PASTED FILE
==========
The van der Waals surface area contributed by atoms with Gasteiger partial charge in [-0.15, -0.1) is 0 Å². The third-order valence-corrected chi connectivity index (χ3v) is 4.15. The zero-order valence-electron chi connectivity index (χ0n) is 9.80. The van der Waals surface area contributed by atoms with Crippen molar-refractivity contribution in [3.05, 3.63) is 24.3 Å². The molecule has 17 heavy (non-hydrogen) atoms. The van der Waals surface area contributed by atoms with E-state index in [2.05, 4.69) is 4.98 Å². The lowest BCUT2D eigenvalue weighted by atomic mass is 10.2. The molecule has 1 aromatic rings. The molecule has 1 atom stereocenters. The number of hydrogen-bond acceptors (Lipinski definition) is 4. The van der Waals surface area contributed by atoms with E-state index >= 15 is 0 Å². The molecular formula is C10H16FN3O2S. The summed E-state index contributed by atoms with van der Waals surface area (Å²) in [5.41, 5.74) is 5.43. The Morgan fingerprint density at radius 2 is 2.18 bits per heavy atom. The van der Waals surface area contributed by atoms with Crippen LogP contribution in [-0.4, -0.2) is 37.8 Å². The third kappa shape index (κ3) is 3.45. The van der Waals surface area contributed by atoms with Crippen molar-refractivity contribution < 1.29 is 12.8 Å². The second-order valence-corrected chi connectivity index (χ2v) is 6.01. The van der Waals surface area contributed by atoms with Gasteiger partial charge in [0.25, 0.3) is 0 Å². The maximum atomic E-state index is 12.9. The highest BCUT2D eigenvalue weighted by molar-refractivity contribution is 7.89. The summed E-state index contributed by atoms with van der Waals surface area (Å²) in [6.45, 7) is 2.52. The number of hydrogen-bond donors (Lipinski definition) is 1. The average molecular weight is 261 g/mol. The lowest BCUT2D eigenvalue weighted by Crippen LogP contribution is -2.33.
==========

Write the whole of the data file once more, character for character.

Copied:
The van der Waals surface area contributed by atoms with Gasteiger partial charge in [-0.15, -0.1) is 0 Å². The third-order valence-corrected chi connectivity index (χ3v) is 4.15. The zero-order valence-electron chi connectivity index (χ0n) is 9.80. The van der Waals surface area contributed by atoms with Crippen molar-refractivity contribution in [3.05, 3.63) is 24.3 Å². The molecule has 17 heavy (non-hydrogen) atoms. The van der Waals surface area contributed by atoms with E-state index in [2.05, 4.69) is 4.98 Å². The lowest BCUT2D eigenvalue weighted by atomic mass is 10.2. The molecule has 1 aromatic rings. The molecule has 1 atom stereocenters. The number of hydrogen-bond acceptors (Lipinski definition) is 4. The van der Waals surface area contributed by atoms with E-state index >= 15 is 0 Å². The molecular formula is C10H16FN3O2S. The summed E-state index contributed by atoms with van der Waals surface area (Å²) in [5.41, 5.74) is 5.43. The Morgan fingerprint density at radius 2 is 2.18 bits per heavy atom. The van der Waals surface area contributed by atoms with Crippen LogP contribution in [-0.4, -0.2) is 37.8 Å². The third kappa shape index (κ3) is 3.45. The van der Waals surface area contributed by atoms with Crippen molar-refractivity contribution < 1.29 is 12.8 Å². The second-order valence-corrected chi connectivity index (χ2v) is 6.01. The van der Waals surface area contributed by atoms with Gasteiger partial charge in [0.25, 0.3) is 0 Å². The maximum atomic E-state index is 12.9. The highest BCUT2D eigenvalue weighted by molar-refractivity contribution is 7.89. The summed E-state index contributed by atoms with van der Waals surface area (Å²) in [6.45, 7) is 2.52. The number of hydrogen-bond donors (Lipinski definition) is 1. The average molecular weight is 261 g/mol. The lowest BCUT2D eigenvalue weighted by Crippen LogP contribution is -2.33.